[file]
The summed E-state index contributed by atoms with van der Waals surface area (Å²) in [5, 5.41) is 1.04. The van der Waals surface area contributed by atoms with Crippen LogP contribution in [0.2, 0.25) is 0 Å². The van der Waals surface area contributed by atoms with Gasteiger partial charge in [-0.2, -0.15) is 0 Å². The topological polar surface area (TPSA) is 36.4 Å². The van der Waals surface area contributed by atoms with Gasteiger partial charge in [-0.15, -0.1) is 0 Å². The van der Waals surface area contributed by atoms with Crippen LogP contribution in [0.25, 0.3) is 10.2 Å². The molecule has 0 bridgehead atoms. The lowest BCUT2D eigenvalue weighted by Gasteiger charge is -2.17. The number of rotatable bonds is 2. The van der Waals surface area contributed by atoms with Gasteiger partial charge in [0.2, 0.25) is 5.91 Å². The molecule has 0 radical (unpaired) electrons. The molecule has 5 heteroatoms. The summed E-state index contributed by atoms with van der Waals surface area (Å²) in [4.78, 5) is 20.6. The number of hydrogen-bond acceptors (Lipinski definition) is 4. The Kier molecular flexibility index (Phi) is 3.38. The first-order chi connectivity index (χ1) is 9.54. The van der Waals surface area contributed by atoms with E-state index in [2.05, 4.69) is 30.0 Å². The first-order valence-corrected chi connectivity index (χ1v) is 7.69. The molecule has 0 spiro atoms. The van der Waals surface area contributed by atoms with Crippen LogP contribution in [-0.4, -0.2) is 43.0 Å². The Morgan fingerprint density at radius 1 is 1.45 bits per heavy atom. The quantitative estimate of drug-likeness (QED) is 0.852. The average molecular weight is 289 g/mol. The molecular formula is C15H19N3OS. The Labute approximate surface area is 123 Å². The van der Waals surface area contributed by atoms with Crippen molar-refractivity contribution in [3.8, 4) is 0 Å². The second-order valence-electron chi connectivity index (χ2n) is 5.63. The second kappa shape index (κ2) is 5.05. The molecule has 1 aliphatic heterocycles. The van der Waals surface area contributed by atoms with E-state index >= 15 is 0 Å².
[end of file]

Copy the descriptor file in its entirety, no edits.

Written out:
The summed E-state index contributed by atoms with van der Waals surface area (Å²) in [5, 5.41) is 1.04. The van der Waals surface area contributed by atoms with Crippen LogP contribution in [0.2, 0.25) is 0 Å². The van der Waals surface area contributed by atoms with Gasteiger partial charge in [-0.2, -0.15) is 0 Å². The topological polar surface area (TPSA) is 36.4 Å². The van der Waals surface area contributed by atoms with Gasteiger partial charge in [-0.15, -0.1) is 0 Å². The van der Waals surface area contributed by atoms with Crippen LogP contribution in [0.25, 0.3) is 10.2 Å². The molecule has 0 bridgehead atoms. The lowest BCUT2D eigenvalue weighted by Gasteiger charge is -2.17. The number of rotatable bonds is 2. The van der Waals surface area contributed by atoms with Gasteiger partial charge in [0.2, 0.25) is 5.91 Å². The molecule has 0 radical (unpaired) electrons. The molecule has 5 heteroatoms. The summed E-state index contributed by atoms with van der Waals surface area (Å²) in [4.78, 5) is 20.6. The number of hydrogen-bond acceptors (Lipinski definition) is 4. The Kier molecular flexibility index (Phi) is 3.38. The first-order chi connectivity index (χ1) is 9.54. The van der Waals surface area contributed by atoms with E-state index in [2.05, 4.69) is 30.0 Å². The first-order valence-corrected chi connectivity index (χ1v) is 7.69. The molecule has 0 spiro atoms. The van der Waals surface area contributed by atoms with Crippen LogP contribution in [-0.4, -0.2) is 43.0 Å². The Morgan fingerprint density at radius 1 is 1.45 bits per heavy atom. The quantitative estimate of drug-likeness (QED) is 0.852. The average molecular weight is 289 g/mol. The molecular formula is C15H19N3OS. The Labute approximate surface area is 123 Å². The van der Waals surface area contributed by atoms with Crippen molar-refractivity contribution in [3.8, 4) is 0 Å². The second-order valence-electron chi connectivity index (χ2n) is 5.63. The second kappa shape index (κ2) is 5.05. The molecule has 1 aliphatic heterocycles. The van der Waals surface area contributed by atoms with E-state index >= 15 is 0 Å².